World Policy Journal is proud to share our revived weekly podcast, World Policy On Air, featuring former Newsweek On Air host David Alpern and Eurasia Group President Ian Bremmer's latest commentary on global "Winners & Losers." Click here to subscribe on iTunes!
By Sarah Lipkis
Eurovision, an international music competition, was founded in 1956 with only seven countries (The Netherlands, France, Germany, Italy, Luxembourg, Belgium, and Switzerland) as a way of bridging divides after World War II. Today, Eurovision is one of the biggest music events in Europe—with over thirty countries participating each year and 130 million viewers tuning in. Though conceived by the European Broadcasting Union (EBU) as a political event, Eurovision has become a microcosm of contemporary political discourse. Beneath the pageantry of the competition, the 2014 Eurovision seemed preoccupied with two events dominating the news: tension between Russia and Ukraine, and LGBTQ rights in Europe.
From its inception, Eurovision has been no stranger to political controversy. In a May 2011 article, The Atlantic described Eurovision as "a political battlefield where you need advice from Henry Kissinger as much as Simon Cowell.”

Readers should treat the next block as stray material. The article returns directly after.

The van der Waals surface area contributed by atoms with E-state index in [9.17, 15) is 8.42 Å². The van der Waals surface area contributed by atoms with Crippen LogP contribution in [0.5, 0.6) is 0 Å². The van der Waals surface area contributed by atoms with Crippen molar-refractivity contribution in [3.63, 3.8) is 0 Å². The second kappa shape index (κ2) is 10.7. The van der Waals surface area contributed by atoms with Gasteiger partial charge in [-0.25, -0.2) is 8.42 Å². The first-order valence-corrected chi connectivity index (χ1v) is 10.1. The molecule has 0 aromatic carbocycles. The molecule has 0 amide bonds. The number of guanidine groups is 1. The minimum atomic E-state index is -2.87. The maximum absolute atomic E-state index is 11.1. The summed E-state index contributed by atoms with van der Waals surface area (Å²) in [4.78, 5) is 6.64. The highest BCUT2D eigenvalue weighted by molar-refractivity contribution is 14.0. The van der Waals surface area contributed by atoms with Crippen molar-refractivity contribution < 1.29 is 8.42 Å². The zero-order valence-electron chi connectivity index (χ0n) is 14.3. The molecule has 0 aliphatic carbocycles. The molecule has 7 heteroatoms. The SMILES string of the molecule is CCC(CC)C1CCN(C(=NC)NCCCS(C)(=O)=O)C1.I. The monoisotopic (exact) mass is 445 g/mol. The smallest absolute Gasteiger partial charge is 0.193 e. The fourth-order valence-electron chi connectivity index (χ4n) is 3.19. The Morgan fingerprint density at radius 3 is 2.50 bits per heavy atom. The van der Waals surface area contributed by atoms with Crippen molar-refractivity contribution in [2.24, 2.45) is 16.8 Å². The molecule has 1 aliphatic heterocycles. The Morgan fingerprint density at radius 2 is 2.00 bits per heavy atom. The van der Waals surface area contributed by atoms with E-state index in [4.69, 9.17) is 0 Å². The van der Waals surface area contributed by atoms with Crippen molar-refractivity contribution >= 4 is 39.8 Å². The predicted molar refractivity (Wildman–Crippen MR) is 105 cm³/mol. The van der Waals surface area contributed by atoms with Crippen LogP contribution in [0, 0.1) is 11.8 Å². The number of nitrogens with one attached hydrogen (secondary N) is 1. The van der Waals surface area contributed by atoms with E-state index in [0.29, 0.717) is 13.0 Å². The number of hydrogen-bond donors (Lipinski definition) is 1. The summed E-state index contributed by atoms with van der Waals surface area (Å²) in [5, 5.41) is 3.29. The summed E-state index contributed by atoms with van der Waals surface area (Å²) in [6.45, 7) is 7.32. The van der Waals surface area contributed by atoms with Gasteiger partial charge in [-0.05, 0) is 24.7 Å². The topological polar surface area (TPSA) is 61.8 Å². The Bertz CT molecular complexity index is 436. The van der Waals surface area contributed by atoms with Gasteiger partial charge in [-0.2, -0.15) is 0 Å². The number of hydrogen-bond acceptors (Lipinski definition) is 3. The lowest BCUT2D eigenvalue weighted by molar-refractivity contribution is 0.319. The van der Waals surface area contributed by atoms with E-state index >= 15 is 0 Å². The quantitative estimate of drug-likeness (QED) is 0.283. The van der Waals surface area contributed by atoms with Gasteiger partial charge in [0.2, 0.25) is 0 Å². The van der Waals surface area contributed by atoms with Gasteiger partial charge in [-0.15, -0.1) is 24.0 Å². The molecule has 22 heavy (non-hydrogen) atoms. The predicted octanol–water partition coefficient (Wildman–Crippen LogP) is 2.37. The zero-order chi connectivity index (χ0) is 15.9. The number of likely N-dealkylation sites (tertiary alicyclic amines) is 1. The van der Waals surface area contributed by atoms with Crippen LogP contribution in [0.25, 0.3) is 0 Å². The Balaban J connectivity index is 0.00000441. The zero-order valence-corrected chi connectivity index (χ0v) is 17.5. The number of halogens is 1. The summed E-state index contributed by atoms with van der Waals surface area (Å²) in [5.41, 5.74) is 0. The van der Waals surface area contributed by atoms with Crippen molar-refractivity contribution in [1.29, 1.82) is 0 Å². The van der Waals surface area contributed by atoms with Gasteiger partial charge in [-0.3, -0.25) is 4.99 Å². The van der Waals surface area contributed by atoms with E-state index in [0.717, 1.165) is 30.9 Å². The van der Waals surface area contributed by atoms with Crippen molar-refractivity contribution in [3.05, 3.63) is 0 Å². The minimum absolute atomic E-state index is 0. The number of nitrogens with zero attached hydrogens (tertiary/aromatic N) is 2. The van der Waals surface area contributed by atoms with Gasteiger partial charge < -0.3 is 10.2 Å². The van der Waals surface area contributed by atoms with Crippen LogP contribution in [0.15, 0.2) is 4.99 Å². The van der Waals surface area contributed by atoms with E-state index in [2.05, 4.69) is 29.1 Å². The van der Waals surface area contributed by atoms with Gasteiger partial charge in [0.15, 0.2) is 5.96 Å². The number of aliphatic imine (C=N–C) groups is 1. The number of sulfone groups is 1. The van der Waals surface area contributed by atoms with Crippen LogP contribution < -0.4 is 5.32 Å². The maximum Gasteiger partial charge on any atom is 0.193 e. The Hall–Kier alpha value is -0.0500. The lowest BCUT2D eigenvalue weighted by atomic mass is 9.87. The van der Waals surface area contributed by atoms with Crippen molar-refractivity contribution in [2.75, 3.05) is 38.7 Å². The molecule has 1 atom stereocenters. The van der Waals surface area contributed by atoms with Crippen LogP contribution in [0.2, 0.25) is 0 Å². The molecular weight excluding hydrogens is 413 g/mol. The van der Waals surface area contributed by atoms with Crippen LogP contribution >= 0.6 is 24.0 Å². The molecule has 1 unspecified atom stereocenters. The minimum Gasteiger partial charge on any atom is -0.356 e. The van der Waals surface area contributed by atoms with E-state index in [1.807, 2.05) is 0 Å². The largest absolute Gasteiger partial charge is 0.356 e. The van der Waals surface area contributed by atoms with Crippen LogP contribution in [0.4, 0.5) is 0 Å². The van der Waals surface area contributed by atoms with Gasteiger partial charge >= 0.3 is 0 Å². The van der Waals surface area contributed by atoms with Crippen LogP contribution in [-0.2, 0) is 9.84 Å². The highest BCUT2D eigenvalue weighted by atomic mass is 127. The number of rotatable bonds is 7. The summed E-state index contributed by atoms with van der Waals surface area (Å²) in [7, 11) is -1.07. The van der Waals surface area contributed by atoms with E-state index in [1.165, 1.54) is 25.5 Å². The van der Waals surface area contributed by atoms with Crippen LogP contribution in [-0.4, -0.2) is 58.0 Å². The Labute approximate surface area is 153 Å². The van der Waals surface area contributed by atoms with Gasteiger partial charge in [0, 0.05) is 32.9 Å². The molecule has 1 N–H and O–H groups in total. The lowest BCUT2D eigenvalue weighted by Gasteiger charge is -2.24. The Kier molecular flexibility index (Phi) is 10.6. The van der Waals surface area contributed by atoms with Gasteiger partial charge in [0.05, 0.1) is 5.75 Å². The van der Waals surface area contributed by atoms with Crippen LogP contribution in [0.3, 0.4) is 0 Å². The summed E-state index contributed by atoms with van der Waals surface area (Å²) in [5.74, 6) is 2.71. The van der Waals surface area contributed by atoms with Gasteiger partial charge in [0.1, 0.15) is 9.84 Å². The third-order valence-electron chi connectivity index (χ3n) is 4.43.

In 1968, Spanish Singer Joan Manuel Serrat was withdrawn by Francisco Franco from the competion after declaring his intention of singing in Catalan instead of Spanish, which was seen as a provocation against Franco. In 1974, Portugal’s song, "E Depois do Adeus’," served as a signal to begin preparations for the April 25th military coup that lead to the Carnation Revolution. During the late 1970s, after Turkey’s invasion of Cyprus, Greece refused to participate if Turkey was allowed to take part in the competition.
In response to the collapse of the Soviet Union and the fall of the Berlin Wall, songs during the 1990 competition in the former Yugoslavia reflected a greater sense of unity through such songs like Norway's "Brandenburg Tor," Germany's "Free to Live," and Italy’s winning song, ." Eight years later in 1998, Dana International, representing Israel, became the first transgender singer to win Eurovision.